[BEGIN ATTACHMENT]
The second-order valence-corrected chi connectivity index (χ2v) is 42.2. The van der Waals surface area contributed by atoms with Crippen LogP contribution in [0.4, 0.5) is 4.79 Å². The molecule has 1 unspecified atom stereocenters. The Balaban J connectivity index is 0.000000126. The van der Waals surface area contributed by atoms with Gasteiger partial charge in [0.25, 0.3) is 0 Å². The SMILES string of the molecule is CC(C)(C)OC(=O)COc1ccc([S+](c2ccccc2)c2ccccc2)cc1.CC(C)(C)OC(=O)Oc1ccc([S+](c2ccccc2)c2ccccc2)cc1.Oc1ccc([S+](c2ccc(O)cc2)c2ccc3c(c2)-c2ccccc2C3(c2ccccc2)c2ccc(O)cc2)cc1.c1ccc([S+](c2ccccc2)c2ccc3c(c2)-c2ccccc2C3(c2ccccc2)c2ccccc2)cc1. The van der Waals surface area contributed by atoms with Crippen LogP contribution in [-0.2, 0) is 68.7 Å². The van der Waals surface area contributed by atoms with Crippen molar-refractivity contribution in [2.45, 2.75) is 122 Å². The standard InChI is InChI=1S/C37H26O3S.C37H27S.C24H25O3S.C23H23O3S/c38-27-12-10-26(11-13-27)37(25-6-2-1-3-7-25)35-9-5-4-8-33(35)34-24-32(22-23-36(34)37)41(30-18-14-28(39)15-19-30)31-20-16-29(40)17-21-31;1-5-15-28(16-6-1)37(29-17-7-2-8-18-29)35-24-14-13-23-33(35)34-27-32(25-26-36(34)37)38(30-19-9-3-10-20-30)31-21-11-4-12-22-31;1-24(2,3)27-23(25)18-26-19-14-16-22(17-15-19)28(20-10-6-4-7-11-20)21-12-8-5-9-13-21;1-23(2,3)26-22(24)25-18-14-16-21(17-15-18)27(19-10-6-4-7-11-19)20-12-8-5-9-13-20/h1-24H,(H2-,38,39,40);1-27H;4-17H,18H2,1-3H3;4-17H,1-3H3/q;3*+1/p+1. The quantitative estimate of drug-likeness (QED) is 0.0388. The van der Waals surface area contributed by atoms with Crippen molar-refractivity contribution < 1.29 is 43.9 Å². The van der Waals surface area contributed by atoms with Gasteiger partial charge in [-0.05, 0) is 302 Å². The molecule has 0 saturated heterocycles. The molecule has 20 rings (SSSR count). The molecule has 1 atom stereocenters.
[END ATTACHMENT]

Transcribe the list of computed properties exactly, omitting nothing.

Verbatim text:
The second-order valence-corrected chi connectivity index (χ2v) is 42.2. The van der Waals surface area contributed by atoms with Crippen LogP contribution in [0.4, 0.5) is 4.79 Å². The molecule has 1 unspecified atom stereocenters. The Balaban J connectivity index is 0.000000126. The van der Waals surface area contributed by atoms with Gasteiger partial charge in [0.25, 0.3) is 0 Å². The SMILES string of the molecule is CC(C)(C)OC(=O)COc1ccc([S+](c2ccccc2)c2ccccc2)cc1.CC(C)(C)OC(=O)Oc1ccc([S+](c2ccccc2)c2ccccc2)cc1.Oc1ccc([S+](c2ccc(O)cc2)c2ccc3c(c2)-c2ccccc2C3(c2ccccc2)c2ccc(O)cc2)cc1.c1ccc([S+](c2ccccc2)c2ccc3c(c2)-c2ccccc2C3(c2ccccc2)c2ccccc2)cc1. The van der Waals surface area contributed by atoms with Crippen LogP contribution in [-0.2, 0) is 68.7 Å². The van der Waals surface area contributed by atoms with Crippen molar-refractivity contribution in [2.45, 2.75) is 122 Å². The standard InChI is InChI=1S/C37H26O3S.C37H27S.C24H25O3S.C23H23O3S/c38-27-12-10-26(11-13-27)37(25-6-2-1-3-7-25)35-9-5-4-8-33(35)34-24-32(22-23-36(34)37)41(30-18-14-28(39)15-19-30)31-20-16-29(40)17-21-31;1-5-15-28(16-6-1)37(29-17-7-2-8-18-29)35-24-14-13-23-33(35)34-27-32(25-26-36(34)37)38(30-19-9-3-10-20-30)31-21-11-4-12-22-31;1-24(2,3)27-23(25)18-26-19-14-16-22(17-15-19)28(20-10-6-4-7-11-20)21-12-8-5-9-13-21;1-23(2,3)26-22(24)25-18-14-16-21(17-15-18)27(19-10-6-4-7-11-19)20-12-8-5-9-13-20/h1-24H,(H2-,38,39,40);1-27H;4-17H,18H2,1-3H3;4-17H,1-3H3/q;3*+1/p+1. The quantitative estimate of drug-likeness (QED) is 0.0388. The van der Waals surface area contributed by atoms with Crippen molar-refractivity contribution < 1.29 is 43.9 Å². The van der Waals surface area contributed by atoms with Gasteiger partial charge in [-0.05, 0) is 302 Å². The molecule has 0 saturated heterocycles. The molecule has 20 rings (SSSR count). The molecule has 1 atom stereocenters.